Stocks Trade Across 88 “Lit” and “Dark” Venues (Source: Nasdaq Economic Research, FINRA)
Small, illiquid stocks may actually suffer from exposure across too many platforms and would benefit from trading on just one “lit” home exchange such as Cboe’s EDGX, NYSE’s AMEX, or Nasdaq.
That’s according to a new paper by Nasdaq entitled “TotalMarkets: Blueprint for a Better Tomorrow” designed to improve market structure in a way that encourages more companies to list publicly. In recent years, companies have waited longer and longer to go public in part due to thin trading and wide spreads on their shares. Nasdaq argues that many of today’s rules were designed with a one-size-fits-all mindset that isn’t effective for fostering trade in small companies.
One issue is the proliferation of trading venues, with an amazing 88 different places where stocks currently trade. A “lit” exchange refers to a venue where bids and offers are posted publicly so anyone can see them. That contrasts with “dark” venue such as a dark pool or a wholesaler like Citadel Securities. “Dark” venues are effectively guided by “lit” venues because they are forced to offer prices that are as good or better than what’s available publicly.
The reason to reduce trading across many “lit” exchanges? Simplification may facilitate tighter spreads and more trading, according to Nasdaq Chief Economist Phil Mackintosh.
Mr. Mackintosh said that market makers can use computers to create “a virtual book” but it requires them to include up to 13 “lit” exchanges. Since market makers want to be neutral, they need to post both bids and offers, but can’t offer the same size 13 times, so the bids and offers they post wind up being smaller. By contrast, if a market maker could concentrate the number of shares it’s willing to buy or sell in one place, that venue could offer superior liquidity, he said.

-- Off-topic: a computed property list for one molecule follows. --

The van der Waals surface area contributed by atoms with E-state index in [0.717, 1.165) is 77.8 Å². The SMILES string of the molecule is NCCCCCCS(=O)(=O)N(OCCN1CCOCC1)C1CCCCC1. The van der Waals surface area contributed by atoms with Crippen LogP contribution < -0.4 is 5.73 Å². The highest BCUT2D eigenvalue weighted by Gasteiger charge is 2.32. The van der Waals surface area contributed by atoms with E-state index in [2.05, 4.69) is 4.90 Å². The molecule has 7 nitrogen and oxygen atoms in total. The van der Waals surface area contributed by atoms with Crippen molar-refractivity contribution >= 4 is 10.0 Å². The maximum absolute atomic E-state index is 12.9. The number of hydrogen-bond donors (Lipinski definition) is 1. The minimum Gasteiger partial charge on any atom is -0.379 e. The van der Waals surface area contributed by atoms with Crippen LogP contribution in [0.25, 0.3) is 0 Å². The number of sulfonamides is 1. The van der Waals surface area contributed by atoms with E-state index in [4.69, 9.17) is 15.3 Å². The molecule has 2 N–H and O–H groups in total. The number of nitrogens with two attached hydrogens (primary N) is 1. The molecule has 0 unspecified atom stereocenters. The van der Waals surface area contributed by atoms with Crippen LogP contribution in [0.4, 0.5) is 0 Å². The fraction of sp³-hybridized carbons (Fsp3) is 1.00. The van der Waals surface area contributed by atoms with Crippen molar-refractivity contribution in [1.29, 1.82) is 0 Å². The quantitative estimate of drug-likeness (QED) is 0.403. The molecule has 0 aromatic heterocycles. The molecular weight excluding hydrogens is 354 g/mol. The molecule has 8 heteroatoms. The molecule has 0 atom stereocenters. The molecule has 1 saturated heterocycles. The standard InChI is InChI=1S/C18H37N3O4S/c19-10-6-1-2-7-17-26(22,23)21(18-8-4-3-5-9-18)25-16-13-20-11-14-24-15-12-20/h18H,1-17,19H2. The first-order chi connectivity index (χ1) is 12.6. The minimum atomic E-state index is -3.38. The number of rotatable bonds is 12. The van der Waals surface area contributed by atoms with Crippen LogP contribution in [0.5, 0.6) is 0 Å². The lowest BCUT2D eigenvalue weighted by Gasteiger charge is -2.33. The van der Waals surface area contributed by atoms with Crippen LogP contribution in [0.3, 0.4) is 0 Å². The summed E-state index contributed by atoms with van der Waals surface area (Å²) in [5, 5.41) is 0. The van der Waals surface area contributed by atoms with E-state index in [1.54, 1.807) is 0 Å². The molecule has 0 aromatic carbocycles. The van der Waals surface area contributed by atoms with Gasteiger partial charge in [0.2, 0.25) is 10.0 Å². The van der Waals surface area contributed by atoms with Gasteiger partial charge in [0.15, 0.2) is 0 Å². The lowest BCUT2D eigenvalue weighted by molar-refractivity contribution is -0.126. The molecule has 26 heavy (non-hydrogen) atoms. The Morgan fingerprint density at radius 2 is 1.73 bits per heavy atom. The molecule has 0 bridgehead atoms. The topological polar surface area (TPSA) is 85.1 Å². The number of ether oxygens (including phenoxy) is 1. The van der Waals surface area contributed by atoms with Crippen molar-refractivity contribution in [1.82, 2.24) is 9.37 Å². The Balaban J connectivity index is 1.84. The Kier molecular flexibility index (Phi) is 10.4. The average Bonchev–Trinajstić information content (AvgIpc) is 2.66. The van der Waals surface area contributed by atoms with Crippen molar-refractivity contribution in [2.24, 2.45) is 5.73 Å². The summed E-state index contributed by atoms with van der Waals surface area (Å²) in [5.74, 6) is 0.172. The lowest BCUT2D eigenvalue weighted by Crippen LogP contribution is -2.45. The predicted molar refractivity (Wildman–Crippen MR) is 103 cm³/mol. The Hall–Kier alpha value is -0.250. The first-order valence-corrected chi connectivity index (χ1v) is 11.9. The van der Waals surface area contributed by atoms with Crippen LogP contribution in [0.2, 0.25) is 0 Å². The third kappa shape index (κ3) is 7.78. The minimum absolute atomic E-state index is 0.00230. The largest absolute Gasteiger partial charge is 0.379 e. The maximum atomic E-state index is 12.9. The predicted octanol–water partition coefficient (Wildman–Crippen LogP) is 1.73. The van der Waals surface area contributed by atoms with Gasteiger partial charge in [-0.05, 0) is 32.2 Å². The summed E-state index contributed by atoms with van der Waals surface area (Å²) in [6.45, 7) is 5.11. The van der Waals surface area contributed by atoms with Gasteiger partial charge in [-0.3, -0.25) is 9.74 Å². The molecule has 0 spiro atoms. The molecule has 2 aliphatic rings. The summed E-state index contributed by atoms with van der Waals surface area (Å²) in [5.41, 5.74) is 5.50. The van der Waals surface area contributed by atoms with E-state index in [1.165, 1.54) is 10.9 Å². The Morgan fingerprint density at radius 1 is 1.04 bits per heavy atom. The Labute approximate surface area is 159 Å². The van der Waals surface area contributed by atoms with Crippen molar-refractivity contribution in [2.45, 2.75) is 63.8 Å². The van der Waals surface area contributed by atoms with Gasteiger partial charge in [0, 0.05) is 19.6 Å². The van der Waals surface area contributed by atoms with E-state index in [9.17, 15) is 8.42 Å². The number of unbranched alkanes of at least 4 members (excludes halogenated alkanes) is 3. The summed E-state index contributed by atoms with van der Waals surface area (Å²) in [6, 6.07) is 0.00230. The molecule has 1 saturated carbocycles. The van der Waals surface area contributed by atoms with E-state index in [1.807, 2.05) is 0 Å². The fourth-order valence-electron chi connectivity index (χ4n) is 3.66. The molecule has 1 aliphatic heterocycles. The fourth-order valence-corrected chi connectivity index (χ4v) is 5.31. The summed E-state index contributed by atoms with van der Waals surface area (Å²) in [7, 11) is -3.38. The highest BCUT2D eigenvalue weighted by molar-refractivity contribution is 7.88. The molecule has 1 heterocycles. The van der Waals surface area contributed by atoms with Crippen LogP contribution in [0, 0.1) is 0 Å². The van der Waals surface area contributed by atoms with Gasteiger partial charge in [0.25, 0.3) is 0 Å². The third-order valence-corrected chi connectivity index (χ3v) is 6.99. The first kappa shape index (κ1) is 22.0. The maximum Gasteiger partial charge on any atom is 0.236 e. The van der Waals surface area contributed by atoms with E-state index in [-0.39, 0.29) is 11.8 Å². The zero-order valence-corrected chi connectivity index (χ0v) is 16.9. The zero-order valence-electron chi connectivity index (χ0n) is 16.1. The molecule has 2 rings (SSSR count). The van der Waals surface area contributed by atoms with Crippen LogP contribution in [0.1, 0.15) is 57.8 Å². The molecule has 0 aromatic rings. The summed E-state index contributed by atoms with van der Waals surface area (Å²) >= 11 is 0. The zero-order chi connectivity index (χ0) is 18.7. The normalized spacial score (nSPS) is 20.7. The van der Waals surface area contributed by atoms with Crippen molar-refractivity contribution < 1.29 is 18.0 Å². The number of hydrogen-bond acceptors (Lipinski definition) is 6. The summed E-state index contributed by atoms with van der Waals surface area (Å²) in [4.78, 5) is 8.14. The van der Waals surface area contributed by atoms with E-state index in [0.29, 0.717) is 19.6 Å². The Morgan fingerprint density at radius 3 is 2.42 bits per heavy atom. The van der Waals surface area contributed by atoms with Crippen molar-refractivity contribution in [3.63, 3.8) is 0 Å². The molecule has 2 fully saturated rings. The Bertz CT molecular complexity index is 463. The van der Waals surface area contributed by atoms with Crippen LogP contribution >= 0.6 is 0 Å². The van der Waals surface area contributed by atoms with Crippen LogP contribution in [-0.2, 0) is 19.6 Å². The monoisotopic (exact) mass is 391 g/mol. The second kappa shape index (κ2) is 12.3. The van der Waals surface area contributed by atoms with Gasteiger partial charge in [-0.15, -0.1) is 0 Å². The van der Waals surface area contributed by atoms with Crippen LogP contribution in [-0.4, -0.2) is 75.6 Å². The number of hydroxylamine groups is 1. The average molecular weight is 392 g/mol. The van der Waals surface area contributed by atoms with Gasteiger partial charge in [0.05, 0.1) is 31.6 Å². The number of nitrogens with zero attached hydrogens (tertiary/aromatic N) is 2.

“We’re not saying to take trading off of the dark venues,” Mr. Mackintosh added, saying that they can continue to offer better prices. That should “offset any fears of a primary venue not having competition.”
Phil Mackintosh, Chief Economist, Nasdaq
Indeed, Mr. Mackintosh said that retail stock orders often wind up being routed to a “dark” venue wholesaler, which will attempt to offer a better price. That can mean beating the “lit” exchange by a small fraction of a cent. (Dark pools generally don’t handle retail trades, he said).
Another suggestion in the paper designed to drive liquidity is to allow some stocks to trade in smaller price increments. At the moment, stocks trading above $1 a share can only have publicly-posted bids and offers in increments of $0.01.
“Once cent trades simply don’t work for all stocks,” Mr. Mackintosh said. “It can create long queues for large companies that happen to trade for a few dollars a share and there are bid-offer games that can result.”
He points out that a once-cent spread on a two-dollar stock implies a full one percentage point to get in and out of a stock – at best. Such a high transaction cost can strongly discourage trades in some securities when demand is actually very high.
Another problem Nasdaq addresses is the definition of “professional” and “non-professional” users in market data agreements. At the moment, most investors with a brokerage account at, say, Schwab or Fidelity, get access to market quotes without paying a fee. That contrasts with institutions, which pay fees for data they may use for high-frequency trading purposes.
But some investors with millions of dollars under management at retail brokers still get away without paying any fees. “There are old-fashioned definitions of professional and non-professional,” Mr. Mackintosh said. “A very active trader might avoid paying fees by choosing to open an account at a retail brokerage.”
Nasdaq’s paper highlights other proposals around the way orders are processed, allowing small “lit” exchanges to better compete with non-exchange “dark” venues. Ultimately, Mr. Mackintosh believes that with liquidity spread across so may sources for U.S. stocks, rules created in the 1990s no longer fit.
“Markets have modernized and rules should as well,” he said.
John Jannarone, Editor-in-Chief